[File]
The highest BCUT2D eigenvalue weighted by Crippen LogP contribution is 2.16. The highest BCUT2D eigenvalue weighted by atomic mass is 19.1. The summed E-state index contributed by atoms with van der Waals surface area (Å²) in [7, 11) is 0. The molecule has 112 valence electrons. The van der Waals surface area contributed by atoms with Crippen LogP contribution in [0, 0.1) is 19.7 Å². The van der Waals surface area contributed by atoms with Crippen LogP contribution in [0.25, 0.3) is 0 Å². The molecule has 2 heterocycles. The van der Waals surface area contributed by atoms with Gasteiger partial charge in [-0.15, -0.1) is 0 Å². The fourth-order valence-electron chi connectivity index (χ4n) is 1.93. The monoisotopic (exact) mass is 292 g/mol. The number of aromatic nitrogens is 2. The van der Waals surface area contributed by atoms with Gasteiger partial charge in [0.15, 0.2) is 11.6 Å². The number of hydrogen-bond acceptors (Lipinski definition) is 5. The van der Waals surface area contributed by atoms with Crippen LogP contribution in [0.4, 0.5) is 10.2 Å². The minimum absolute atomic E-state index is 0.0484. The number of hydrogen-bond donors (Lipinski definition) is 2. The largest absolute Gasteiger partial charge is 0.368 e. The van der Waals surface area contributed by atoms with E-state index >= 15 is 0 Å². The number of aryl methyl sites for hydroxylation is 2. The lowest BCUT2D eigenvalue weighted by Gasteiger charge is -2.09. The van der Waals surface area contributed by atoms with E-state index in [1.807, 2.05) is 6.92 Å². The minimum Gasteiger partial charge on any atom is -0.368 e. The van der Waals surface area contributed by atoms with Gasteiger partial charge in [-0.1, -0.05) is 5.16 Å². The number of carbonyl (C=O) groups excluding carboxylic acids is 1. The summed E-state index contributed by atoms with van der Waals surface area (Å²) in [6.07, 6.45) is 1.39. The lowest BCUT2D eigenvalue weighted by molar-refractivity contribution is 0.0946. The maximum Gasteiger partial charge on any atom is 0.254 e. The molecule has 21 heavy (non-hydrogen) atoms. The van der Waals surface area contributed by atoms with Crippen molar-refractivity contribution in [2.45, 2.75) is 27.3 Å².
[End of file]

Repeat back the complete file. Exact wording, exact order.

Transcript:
The highest BCUT2D eigenvalue weighted by Crippen LogP contribution is 2.16. The highest BCUT2D eigenvalue weighted by atomic mass is 19.1. The summed E-state index contributed by atoms with van der Waals surface area (Å²) in [7, 11) is 0. The molecule has 112 valence electrons. The van der Waals surface area contributed by atoms with Crippen LogP contribution in [0, 0.1) is 19.7 Å². The van der Waals surface area contributed by atoms with Crippen LogP contribution in [0.25, 0.3) is 0 Å². The molecule has 2 heterocycles. The van der Waals surface area contributed by atoms with Gasteiger partial charge in [-0.15, -0.1) is 0 Å². The fourth-order valence-electron chi connectivity index (χ4n) is 1.93. The monoisotopic (exact) mass is 292 g/mol. The number of aromatic nitrogens is 2. The van der Waals surface area contributed by atoms with Gasteiger partial charge in [0.15, 0.2) is 11.6 Å². The number of hydrogen-bond acceptors (Lipinski definition) is 5. The van der Waals surface area contributed by atoms with Crippen LogP contribution in [0.4, 0.5) is 10.2 Å². The minimum absolute atomic E-state index is 0.0484. The number of hydrogen-bond donors (Lipinski definition) is 2. The largest absolute Gasteiger partial charge is 0.368 e. The van der Waals surface area contributed by atoms with E-state index >= 15 is 0 Å². The number of aryl methyl sites for hydroxylation is 2. The lowest BCUT2D eigenvalue weighted by Gasteiger charge is -2.09. The van der Waals surface area contributed by atoms with E-state index in [1.807, 2.05) is 6.92 Å². The minimum Gasteiger partial charge on any atom is -0.368 e. The van der Waals surface area contributed by atoms with Gasteiger partial charge in [-0.1, -0.05) is 5.16 Å². The number of carbonyl (C=O) groups excluding carboxylic acids is 1. The summed E-state index contributed by atoms with van der Waals surface area (Å²) in [6.07, 6.45) is 1.39. The lowest BCUT2D eigenvalue weighted by molar-refractivity contribution is 0.0946. The maximum Gasteiger partial charge on any atom is 0.254 e. The molecule has 21 heavy (non-hydrogen) atoms. The van der Waals surface area contributed by atoms with Crippen molar-refractivity contribution in [2.45, 2.75) is 27.3 Å².